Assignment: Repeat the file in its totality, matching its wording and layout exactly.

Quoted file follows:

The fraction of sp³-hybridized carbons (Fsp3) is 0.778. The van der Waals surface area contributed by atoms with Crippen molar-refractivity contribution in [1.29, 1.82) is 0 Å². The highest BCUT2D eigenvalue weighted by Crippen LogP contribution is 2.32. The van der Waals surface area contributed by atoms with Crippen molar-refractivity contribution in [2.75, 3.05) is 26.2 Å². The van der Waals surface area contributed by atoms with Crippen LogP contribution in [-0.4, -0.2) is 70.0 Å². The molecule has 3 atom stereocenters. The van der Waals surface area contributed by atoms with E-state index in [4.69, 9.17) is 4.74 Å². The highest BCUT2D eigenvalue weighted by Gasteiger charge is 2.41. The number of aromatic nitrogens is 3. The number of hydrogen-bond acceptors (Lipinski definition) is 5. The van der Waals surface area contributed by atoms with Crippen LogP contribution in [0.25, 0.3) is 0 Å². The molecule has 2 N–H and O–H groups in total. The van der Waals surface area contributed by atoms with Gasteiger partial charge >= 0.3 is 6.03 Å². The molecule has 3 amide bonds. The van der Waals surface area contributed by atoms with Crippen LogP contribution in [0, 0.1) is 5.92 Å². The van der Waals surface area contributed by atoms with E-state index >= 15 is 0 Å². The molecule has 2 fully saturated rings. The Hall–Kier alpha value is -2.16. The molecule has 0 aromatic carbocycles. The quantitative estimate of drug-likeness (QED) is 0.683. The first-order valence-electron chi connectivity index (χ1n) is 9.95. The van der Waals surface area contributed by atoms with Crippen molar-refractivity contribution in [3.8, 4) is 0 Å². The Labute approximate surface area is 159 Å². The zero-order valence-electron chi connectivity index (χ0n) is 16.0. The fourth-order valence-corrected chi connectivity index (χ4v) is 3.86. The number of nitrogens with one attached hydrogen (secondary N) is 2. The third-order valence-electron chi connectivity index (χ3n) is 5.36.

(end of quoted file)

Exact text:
The fraction of sp³-hybridized carbons (Fsp3) is 0.778. The van der Waals surface area contributed by atoms with Crippen molar-refractivity contribution in [1.29, 1.82) is 0 Å². The highest BCUT2D eigenvalue weighted by Crippen LogP contribution is 2.32. The van der Waals surface area contributed by atoms with Crippen molar-refractivity contribution in [2.75, 3.05) is 26.2 Å². The van der Waals surface area contributed by atoms with Crippen LogP contribution in [-0.4, -0.2) is 70.0 Å². The molecule has 3 atom stereocenters. The van der Waals surface area contributed by atoms with E-state index in [4.69, 9.17) is 4.74 Å². The highest BCUT2D eigenvalue weighted by Gasteiger charge is 2.41. The number of aromatic nitrogens is 3. The number of hydrogen-bond acceptors (Lipinski definition) is 5. The van der Waals surface area contributed by atoms with Crippen LogP contribution in [0.25, 0.3) is 0 Å². The molecule has 2 N–H and O–H groups in total. The van der Waals surface area contributed by atoms with Gasteiger partial charge >= 0.3 is 6.03 Å². The molecule has 3 amide bonds. The van der Waals surface area contributed by atoms with Crippen LogP contribution in [0, 0.1) is 5.92 Å². The van der Waals surface area contributed by atoms with E-state index >= 15 is 0 Å². The molecule has 2 fully saturated rings. The Hall–Kier alpha value is -2.16. The molecule has 0 aromatic carbocycles. The quantitative estimate of drug-likeness (QED) is 0.683. The first-order valence-electron chi connectivity index (χ1n) is 9.95. The van der Waals surface area contributed by atoms with Crippen molar-refractivity contribution in [3.8, 4) is 0 Å². The Labute approximate surface area is 159 Å². The zero-order valence-electron chi connectivity index (χ0n) is 16.0. The fourth-order valence-corrected chi connectivity index (χ4v) is 3.86. The number of nitrogens with one attached hydrogen (secondary N) is 2. The third-order valence-electron chi connectivity index (χ3n) is 5.36.